TITLE

GEORGIA, PETITIONER v. SCOTT FITZ RANDOLPH: ON WRIT OF CERTIORARI TO THE SUPREME COURT OF GEORGIA

PUB. DATE
January 2009
SOURCE
Supreme Court Cases: The Twenty-first Century (2000 - Present);2009, p1
SOURCE TYPE
Law
DOC. TYPE
Legal Material
ABSTRACT
The article presents information on the U.S. Supreme Court case Georgia v. Randolph, case number 04-1067, argued on November 8, 2005 and decided on March 22, 2006. The dispute between petitioner Scott Randolph and his wife Janet Randolph is presented in the case in the context of the Fourth Amendment Law. The Supreme Court's affirmation and interpretation of occupant's right to permit or refuse entry in his residence are discussed.
ACCESSION #
26188031

 

Related Articles

  • GEORGIA v. RANDOLPH: CERTIORARI TO THE SUPREME COURT OF GEORGIA.  // Supreme Court Cases: The Twenty-first Century (2000 - Present);2009, p1 

    The article presents information on the U.S. Supreme Court case Georgia v. Randolph, case number 04-1067, argued on November 8, 2005 and decided on March 22, 2006. The validity of consent given by one occupant in his residence for search or entry of the police is reviewed by the Supreme Court....

  • THE HOME AS THEIR CASTLE: AN ANALYSIS OF GEORGIA V. RANDOLPH'S IMPLICATIONS FOR DOMESTIC DISPUTES. Rasch-Chabot, Meagan // Harvard Journal of Law & Gender;Summer2007, Vol. 30 Issue 2, p507 

    This article presents an analysis of the U.S. Supreme Court decision on the case Georgia versus Randolph. At the center of the decision is the conflict between a desire to safeguard law enforcement's ability to effectively protect victims of domestic violence who share a home with their abusers...

  • GEORGIA, PETITIONER v. SCOTT FITZ RANDOLPH: ON WRIT OF CERTIORARI TO THE SUPREME COURT OF GEORGIA.  // Supreme Court Cases: The Twenty-first Century (2000 - Present);2009, p1 

    The article presents information on the U.S. Supreme Court case, Georgia v. Randolph, case number 04-1067, argued on November 8, 2005 and decided on March 22, 2006. The case discussed the occupant's right to refuse entry of any government agent in his residence without a valid warrant. The right...

  • GEORGIA, PETITIONER v. SCOTT FITZ RANDOLPH: ON WRIT OF CERTIORARI TO THE SUPREME COURT OF GEORGIA.  // Supreme Court Cases: The Twenty-first Century (2000 - Present);2009, p1 

    The article presents information on the U.S. Supreme Court case Georgia v. Randolph, case number 04-1067, argued on November 8, 2005 and decided on March 22, 2006. The objection made by co-occupant to restrict entry of officer was justified by the Supreme Court. The circumstances of the case...

  • GEORGIA, PETITIONER v. SCOTT FITZ RANDOLPH: ON WRIT OF CERTIORARI TO THE SUPREME COURT OF GEORGIA.  // Supreme Court Cases: The Twenty-first Century (2000 - Present);2009, p1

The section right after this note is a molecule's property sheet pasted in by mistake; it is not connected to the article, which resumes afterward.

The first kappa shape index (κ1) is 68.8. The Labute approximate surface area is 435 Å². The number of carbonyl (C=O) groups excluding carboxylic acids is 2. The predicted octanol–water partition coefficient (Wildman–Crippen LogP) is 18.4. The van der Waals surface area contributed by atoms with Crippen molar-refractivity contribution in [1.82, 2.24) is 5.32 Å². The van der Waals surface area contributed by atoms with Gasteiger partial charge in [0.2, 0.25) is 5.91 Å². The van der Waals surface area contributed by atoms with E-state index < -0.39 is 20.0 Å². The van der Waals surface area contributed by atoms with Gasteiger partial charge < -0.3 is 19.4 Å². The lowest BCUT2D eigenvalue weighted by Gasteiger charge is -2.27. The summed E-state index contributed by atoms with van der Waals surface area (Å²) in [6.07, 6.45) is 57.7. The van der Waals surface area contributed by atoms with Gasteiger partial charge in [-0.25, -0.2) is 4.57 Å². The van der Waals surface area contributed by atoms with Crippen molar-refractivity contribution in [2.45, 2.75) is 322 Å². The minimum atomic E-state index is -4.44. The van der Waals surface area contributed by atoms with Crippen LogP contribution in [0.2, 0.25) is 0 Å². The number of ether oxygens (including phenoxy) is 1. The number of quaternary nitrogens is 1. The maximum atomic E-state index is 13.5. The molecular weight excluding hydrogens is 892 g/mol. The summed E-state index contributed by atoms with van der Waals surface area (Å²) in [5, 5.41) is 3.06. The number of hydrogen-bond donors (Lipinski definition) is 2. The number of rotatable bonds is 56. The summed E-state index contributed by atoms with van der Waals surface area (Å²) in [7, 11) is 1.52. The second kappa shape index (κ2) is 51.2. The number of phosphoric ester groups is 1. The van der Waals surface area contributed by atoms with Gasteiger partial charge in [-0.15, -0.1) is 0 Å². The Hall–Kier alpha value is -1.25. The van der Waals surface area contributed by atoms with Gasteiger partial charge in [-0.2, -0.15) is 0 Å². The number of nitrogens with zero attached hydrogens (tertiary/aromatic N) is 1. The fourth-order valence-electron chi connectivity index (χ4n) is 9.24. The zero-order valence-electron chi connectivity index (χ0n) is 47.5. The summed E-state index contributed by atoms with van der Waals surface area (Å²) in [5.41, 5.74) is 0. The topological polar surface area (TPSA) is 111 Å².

The article presents information on the U.S. Supreme Court case, Georgia v. Randolph, case number 04-1067, argued on November 8, 2005 and decided on March 22, 2006. In the case, a dispute between petitioner Scott Randolph and his wife Janet Randolph was discussed in the context of the Fourth...

  • GEORGIA, PETITIONER v. SCOTT FITZ RANDOLPH: ON WRIT OF CERTIORARI TO THE SUPREME COURT OF GEORGIA.  // Supreme Court Cases: The Twenty-first Century (2000 - Present);2009, p1 

    The article presents the author's opinion on justice's decision in the U.S. Supreme Court case "Georgia v. Scott Fitz Randolph." The author dissents that it is not clear to him as it is to the justice, that at the time the Fourth Amendment was adopted, a police officer could enter a married...

  • Third Party Consent Searches Following the Search and Surveillance Act. McMullan, Sam // Victoria University of Wellington Law Review;Oct2012, Vol. 43 Issue 3, p447 

    Many New Zealanders live in shared living arrangements. The result of this is that reasonable expectations of privacy are becoming more limited. State officials may conduct a lawful search where a person consents to such a search if that person has the authority to consent. Where people live in...

  • Supreme Court Rules On Warrantless Searches. EDABURN, PATRICK // Moderate Voice;2/26/2014, p8 

    In this article, the author focuses on the U.S. Supreme Court rules on warrant less searches, and mentions his views related to the same. It mentions a case where court ruled that police were justified in which one resident of an apartment objected while other consented to a police search. It...

  • CRIMINAL PROCEDURE--THIRD PARTY CONSENTUPHOLDING CONSENT TO SEARCH BY COTENANT OVER OBJECTION OF TENANT REMOVED FROM PREMISES. Fernandez v. California, 134 S. Ct. 1126 (2014). REYNOLDS, CYDNEY L. // Cumberland Law Review;2014, Vol. 45 Issue 1, p199 

    The article looks at the decision of the U.S. Supreme Court in the case Fernandez v. California related to objection of tenant regarding the third-party consent upholding consent search and challenges the applicability of U.S. Supreme Court case Georgia v. Randolph. It mentions that U.S. Supreme...

Share

Read the Article

Courtesy of THE LIBRARY OF VIRGINIA

Sorry, but this item is not currently available from your library.

Try another library?
Sign out of this library

Other Topics